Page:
An ancient virus that likely infected one of our primate ancestors 50 million years ago may contribute to the nervous system damage that causes multiple sclerosis (MS). A snippet of the virus's DNA, now embedded in the human genome, boosts production of damaging compounds in the brains of mice with a condition like MS, according to a report in the October issue of Nature Neuroscience.
MS is a debilitating neurological disease caused by the destruction of oligodendrocytes, cells that build the myelin sheaths that surround the signal transmitting axons of neurons. Damaged sheaths lead to the primary symptoms, including muscle spasms, vision impairments, and memory problems. Some scientists have suggested that infectious agents such as viruses or bacteria spark an autoimmune response that causes the disease.
The new study suggests a novel alternative: that the culprit could already be hiding in human DNA. Approximately 8% of the human genome is made up of DNA from viruses that slipped in their genetic material as our ancestors evolved. Called human endogenous retroviruses (HERVs), the vast majority of these ancient viruses are no longer functional. One exception is HERV-W. It carries instructions for making the protein syncytin, a critical element in the formation of the placenta. But HERV-W may have a dark side too.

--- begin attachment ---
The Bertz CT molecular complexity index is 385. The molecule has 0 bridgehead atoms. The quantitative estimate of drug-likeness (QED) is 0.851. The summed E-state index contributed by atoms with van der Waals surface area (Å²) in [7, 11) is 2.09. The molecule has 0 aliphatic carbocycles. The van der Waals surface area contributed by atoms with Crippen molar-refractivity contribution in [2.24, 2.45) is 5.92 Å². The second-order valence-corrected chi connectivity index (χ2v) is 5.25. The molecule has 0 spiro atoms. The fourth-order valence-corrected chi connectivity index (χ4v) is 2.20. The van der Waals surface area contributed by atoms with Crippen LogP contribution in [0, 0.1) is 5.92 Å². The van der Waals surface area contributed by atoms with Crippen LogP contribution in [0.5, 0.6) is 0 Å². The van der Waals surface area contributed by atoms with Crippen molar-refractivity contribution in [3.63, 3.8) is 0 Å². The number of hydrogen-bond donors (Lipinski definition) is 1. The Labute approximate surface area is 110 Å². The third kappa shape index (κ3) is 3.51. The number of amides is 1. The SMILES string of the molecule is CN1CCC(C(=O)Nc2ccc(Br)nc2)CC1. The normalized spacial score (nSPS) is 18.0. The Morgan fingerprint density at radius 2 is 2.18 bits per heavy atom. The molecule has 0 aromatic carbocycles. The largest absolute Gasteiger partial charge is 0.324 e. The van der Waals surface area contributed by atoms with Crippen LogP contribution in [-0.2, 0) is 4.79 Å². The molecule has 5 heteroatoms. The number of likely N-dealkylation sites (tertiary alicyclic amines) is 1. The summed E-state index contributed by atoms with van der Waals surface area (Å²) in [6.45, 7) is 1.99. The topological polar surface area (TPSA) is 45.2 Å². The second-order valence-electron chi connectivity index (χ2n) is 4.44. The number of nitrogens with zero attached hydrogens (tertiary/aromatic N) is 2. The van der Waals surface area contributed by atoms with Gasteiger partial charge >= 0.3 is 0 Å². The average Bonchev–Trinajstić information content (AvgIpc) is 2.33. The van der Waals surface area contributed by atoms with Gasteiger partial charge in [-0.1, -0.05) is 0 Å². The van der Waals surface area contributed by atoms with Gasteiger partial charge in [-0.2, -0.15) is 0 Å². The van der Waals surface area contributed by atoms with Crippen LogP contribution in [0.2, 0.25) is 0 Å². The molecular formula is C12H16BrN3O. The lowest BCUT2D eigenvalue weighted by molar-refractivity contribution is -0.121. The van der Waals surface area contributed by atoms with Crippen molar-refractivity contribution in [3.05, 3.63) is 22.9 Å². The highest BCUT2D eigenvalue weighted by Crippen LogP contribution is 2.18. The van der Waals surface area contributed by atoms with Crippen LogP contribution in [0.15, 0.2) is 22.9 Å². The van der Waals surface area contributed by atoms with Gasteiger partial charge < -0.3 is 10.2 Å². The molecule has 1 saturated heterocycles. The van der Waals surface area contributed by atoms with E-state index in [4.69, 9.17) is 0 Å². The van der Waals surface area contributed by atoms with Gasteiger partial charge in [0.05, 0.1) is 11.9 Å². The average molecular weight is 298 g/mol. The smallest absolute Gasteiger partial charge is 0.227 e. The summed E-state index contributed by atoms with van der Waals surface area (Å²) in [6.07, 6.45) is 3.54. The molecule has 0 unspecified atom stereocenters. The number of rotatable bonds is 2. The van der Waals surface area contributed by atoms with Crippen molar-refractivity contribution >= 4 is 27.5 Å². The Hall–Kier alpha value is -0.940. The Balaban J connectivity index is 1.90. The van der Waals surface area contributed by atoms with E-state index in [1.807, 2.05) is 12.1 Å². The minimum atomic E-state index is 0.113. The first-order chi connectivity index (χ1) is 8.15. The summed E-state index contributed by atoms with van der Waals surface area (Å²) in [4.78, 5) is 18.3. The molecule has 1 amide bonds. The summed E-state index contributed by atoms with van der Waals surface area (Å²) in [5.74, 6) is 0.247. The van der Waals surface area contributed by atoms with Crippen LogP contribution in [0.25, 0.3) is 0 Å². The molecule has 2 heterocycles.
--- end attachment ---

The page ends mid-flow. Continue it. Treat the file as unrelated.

An international team led by Christopher Power, a neurologist at the University of Calgary, found that levels of syncytin were three times higher in the brains of 16 cadavers with MS than in controls, suggesting that the protein might be a factor in the disease. In experiments with cultured human brain cells, the team then found that overproduction of syncytin can lead to the release of free radicals, charged molecules that damage oligodendrocytes. The researchers could prevent the damage in mice with MS by force-feeding them an antioxidant known as ferulic acid. Researchers still aren't sure what causes the abnormal excess of syncytin in the first place, however.
The study is "potentially groundbreaking," says Tim Coetzee, a researcher at the National Multiple Sclerosis Society who hopes the focus on antioxidants could one day lead to new treatments. And Mark Mattson, a neuroscientist at the National Institute on Aging, believes the study "opens the way" for future studies into how "foreign DNA can impact human disease."